Terrance Heath is the Online Producer at Campaign for America’s Future. He has consulted on blogging and social media consultant for a number of organizations and agencies. He is a prominent activist on LGBT and HIV/AIDS issues.

The Economy: The New Normal Isn’t

Wednesday, December 9th, 2015

Robert-Borosage_The November jobs report – 211,000 jobs with the headline unemployment rate staying at 5 percent – met “expectations.” It is now virtually inevitable that the Federal Reserve will begin raising interest rates at its December 15-16 meetings, as Fed Chair Janet Yellen indicated in her congressional testimony yesterday.

The Federal Reserve action essentially declares this economy the new normal. The unemployment rate has dropped from its 10 percent depths in the Great Recession to 5 percent. The economy has enjoyed a record 69 months of private sector jobs growth. Fed Chair Janet Yellen suggests the U.S. economy has sufficient momentum to continue to grow.

While inflation remains far below the Fed “target” of 2 percent, Yellen anticipates that the dollar won’t continue to rise in value and oil won’t continue to fall, suggesting that inflation might pick up in future months. So, she argues, it is time for the Fed to begin – in baby steps and very cautiously – to raise interest rates.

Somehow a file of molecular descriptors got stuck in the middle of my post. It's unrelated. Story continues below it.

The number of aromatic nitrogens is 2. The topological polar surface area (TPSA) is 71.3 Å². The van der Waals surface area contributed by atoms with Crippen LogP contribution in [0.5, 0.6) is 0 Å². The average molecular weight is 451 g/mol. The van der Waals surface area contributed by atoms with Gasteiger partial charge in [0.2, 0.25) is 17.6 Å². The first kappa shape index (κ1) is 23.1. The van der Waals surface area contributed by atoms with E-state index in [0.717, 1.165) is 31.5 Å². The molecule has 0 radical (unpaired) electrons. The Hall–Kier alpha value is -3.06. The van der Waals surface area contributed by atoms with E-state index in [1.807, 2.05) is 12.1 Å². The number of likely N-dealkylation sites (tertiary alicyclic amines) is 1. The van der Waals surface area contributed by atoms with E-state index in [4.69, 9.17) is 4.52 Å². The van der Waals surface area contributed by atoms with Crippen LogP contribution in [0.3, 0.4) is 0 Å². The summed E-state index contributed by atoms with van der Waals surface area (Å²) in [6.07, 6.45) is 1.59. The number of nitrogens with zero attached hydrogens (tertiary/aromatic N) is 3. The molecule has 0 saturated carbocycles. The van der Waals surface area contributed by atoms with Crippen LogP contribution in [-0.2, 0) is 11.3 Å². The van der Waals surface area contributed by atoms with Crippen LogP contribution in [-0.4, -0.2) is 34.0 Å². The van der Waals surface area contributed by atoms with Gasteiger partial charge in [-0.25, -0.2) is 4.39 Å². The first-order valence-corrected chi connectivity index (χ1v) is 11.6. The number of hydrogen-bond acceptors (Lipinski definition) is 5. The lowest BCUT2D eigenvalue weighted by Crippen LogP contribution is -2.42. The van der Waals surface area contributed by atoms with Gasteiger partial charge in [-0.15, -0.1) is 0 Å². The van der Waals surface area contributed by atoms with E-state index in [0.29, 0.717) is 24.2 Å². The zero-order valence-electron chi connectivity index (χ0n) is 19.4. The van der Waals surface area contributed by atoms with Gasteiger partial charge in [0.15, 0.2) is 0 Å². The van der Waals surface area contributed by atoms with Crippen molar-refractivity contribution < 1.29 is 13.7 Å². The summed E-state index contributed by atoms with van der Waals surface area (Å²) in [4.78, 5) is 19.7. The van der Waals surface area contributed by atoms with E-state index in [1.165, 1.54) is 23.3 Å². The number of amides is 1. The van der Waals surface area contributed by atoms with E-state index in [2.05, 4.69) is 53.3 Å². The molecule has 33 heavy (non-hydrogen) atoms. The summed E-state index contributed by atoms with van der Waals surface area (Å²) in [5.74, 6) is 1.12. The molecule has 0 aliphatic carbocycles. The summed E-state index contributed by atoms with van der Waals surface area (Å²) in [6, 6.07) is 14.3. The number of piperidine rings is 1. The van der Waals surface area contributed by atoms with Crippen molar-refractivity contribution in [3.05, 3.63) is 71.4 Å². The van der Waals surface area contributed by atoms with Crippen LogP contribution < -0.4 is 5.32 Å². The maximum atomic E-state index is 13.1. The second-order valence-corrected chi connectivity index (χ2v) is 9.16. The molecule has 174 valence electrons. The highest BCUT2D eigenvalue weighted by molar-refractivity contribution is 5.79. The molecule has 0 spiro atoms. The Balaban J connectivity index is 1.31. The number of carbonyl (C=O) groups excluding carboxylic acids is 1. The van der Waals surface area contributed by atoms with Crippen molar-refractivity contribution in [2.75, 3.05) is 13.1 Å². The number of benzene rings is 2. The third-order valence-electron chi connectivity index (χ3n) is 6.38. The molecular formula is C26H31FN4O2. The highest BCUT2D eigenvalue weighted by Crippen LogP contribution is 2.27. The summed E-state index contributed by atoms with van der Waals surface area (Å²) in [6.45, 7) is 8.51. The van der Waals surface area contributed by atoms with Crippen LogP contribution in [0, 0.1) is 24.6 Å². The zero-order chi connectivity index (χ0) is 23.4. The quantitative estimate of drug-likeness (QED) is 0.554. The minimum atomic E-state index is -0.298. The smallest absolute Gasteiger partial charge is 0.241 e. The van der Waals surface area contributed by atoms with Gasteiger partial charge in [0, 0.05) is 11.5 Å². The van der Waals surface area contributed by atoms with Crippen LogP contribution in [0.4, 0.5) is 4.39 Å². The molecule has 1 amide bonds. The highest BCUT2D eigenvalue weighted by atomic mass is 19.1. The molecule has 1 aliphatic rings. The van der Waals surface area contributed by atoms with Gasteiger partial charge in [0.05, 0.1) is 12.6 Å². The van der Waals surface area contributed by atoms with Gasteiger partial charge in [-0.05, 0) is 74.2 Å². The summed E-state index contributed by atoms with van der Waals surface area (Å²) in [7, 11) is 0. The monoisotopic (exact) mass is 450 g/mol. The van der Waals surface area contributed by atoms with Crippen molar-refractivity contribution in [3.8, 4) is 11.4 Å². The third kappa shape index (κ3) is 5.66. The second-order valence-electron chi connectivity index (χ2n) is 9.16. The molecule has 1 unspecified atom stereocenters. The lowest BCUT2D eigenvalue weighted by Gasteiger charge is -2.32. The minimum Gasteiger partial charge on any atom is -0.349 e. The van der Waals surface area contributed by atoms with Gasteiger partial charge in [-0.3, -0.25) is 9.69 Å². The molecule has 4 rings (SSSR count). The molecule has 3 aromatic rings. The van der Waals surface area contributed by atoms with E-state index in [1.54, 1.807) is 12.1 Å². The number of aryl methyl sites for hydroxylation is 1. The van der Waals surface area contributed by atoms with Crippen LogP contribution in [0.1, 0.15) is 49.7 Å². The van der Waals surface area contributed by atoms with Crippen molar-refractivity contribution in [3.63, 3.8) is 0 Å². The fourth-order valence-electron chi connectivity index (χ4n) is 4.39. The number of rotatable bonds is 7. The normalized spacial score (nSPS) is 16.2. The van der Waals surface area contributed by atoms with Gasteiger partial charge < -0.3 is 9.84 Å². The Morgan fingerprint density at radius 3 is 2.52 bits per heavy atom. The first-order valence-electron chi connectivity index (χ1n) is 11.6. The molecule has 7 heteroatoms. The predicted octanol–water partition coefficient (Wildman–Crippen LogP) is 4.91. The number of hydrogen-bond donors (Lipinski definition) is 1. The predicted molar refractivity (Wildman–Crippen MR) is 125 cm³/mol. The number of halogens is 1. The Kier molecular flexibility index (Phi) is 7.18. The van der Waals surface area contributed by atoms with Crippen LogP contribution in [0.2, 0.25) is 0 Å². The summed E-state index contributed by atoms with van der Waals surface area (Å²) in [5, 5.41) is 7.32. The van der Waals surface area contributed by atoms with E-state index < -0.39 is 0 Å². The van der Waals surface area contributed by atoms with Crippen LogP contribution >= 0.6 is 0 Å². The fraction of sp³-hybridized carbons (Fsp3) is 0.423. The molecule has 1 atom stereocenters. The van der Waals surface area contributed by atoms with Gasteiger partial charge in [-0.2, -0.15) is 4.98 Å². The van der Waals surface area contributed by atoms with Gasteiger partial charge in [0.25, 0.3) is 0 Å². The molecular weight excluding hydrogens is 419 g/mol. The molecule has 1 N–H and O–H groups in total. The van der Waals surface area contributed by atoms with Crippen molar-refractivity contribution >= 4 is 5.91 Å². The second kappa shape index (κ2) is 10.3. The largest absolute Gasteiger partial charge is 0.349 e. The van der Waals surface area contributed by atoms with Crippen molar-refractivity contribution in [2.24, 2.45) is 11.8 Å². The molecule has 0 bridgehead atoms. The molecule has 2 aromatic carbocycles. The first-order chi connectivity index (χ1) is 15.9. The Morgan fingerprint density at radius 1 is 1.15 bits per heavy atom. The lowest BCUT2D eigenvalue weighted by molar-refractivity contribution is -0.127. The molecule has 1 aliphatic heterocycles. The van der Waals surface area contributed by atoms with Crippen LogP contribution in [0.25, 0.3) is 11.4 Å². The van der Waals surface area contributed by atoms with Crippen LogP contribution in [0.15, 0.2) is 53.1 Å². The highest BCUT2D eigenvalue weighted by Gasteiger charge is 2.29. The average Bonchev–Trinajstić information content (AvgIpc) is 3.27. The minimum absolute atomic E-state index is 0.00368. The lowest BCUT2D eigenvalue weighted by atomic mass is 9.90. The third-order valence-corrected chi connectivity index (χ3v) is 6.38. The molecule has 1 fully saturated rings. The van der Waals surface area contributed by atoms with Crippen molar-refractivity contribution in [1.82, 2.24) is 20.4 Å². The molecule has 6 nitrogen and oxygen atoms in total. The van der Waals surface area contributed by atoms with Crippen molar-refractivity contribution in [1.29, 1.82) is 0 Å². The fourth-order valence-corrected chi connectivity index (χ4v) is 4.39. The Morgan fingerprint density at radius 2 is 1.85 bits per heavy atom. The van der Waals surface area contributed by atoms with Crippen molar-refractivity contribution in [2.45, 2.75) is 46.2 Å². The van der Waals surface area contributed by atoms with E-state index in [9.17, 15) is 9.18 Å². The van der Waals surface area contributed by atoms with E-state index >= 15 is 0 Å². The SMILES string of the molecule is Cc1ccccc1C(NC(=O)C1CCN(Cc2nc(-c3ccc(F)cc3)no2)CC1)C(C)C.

But the new normal is neither normal nor acceptable. Nearly 16 million people are still in need of full-time work. The percentage of the civilian population working or actively looking for work remained virtually unchanged at 62.5 percent, near a 40-year low (back to when women began entering the workforce in large numbers).

African-Americans suffer unemployment rates at 9.4 percent, almost twice the national average. Only one in five of young African-Americans – ages 16 to 19 – are employed.

We still haven’t returned to the same levels of employment, counting new entrants, that we enjoyed before the recession in 2007. Wages are still stagnant, up barely over 2 percent for the year for non-supervisory workers, not close to keeping up with the cost of health care or college or child care.